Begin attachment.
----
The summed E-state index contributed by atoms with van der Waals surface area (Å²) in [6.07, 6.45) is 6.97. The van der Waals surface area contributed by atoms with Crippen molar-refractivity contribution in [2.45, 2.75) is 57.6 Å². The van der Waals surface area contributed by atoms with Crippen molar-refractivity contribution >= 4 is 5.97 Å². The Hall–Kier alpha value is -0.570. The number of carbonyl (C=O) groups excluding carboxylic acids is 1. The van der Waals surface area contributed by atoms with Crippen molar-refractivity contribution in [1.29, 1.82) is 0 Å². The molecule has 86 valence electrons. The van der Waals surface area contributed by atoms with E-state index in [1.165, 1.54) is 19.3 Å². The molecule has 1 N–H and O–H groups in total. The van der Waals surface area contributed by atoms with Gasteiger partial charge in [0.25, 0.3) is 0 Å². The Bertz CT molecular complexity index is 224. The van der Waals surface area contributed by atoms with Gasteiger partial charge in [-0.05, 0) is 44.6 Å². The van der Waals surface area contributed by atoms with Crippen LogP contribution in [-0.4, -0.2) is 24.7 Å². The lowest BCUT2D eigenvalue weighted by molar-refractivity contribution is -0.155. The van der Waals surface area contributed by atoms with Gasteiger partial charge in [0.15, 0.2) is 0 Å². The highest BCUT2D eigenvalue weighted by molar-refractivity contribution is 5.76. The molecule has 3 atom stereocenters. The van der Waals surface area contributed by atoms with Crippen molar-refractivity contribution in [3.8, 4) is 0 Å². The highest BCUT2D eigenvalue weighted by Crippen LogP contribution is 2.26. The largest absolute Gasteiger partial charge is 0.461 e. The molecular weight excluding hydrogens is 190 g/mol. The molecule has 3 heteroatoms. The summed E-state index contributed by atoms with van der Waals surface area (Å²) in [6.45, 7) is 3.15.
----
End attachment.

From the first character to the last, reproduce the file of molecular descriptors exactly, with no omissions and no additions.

The summed E-state index contributed by atoms with van der Waals surface area (Å²) in [6.07, 6.45) is 6.97. The van der Waals surface area contributed by atoms with Crippen molar-refractivity contribution in [2.45, 2.75) is 57.6 Å². The van der Waals surface area contributed by atoms with Crippen molar-refractivity contribution >= 4 is 5.97 Å². The Hall–Kier alpha value is -0.570. The number of carbonyl (C=O) groups excluding carboxylic acids is 1. The van der Waals surface area contributed by atoms with Crippen molar-refractivity contribution in [1.29, 1.82) is 0 Å². The molecule has 86 valence electrons. The van der Waals surface area contributed by atoms with E-state index in [1.165, 1.54) is 19.3 Å². The molecule has 1 N–H and O–H groups in total. The van der Waals surface area contributed by atoms with Gasteiger partial charge in [0.25, 0.3) is 0 Å². The Bertz CT molecular complexity index is 224. The van der Waals surface area contributed by atoms with Gasteiger partial charge in [-0.05, 0) is 44.6 Å². The van der Waals surface area contributed by atoms with Crippen LogP contribution in [-0.4, -0.2) is 24.7 Å². The lowest BCUT2D eigenvalue weighted by molar-refractivity contribution is -0.155. The van der Waals surface area contributed by atoms with Gasteiger partial charge in [0.15, 0.2) is 0 Å². The highest BCUT2D eigenvalue weighted by molar-refractivity contribution is 5.76. The molecule has 3 atom stereocenters. The van der Waals surface area contributed by atoms with Crippen molar-refractivity contribution in [3.8, 4) is 0 Å². The highest BCUT2D eigenvalue weighted by Crippen LogP contribution is 2.26. The largest absolute Gasteiger partial charge is 0.461 e. The molecular weight excluding hydrogens is 190 g/mol. The molecule has 3 heteroatoms. The summed E-state index contributed by atoms with van der Waals surface area (Å²) in [6.45, 7) is 3.15.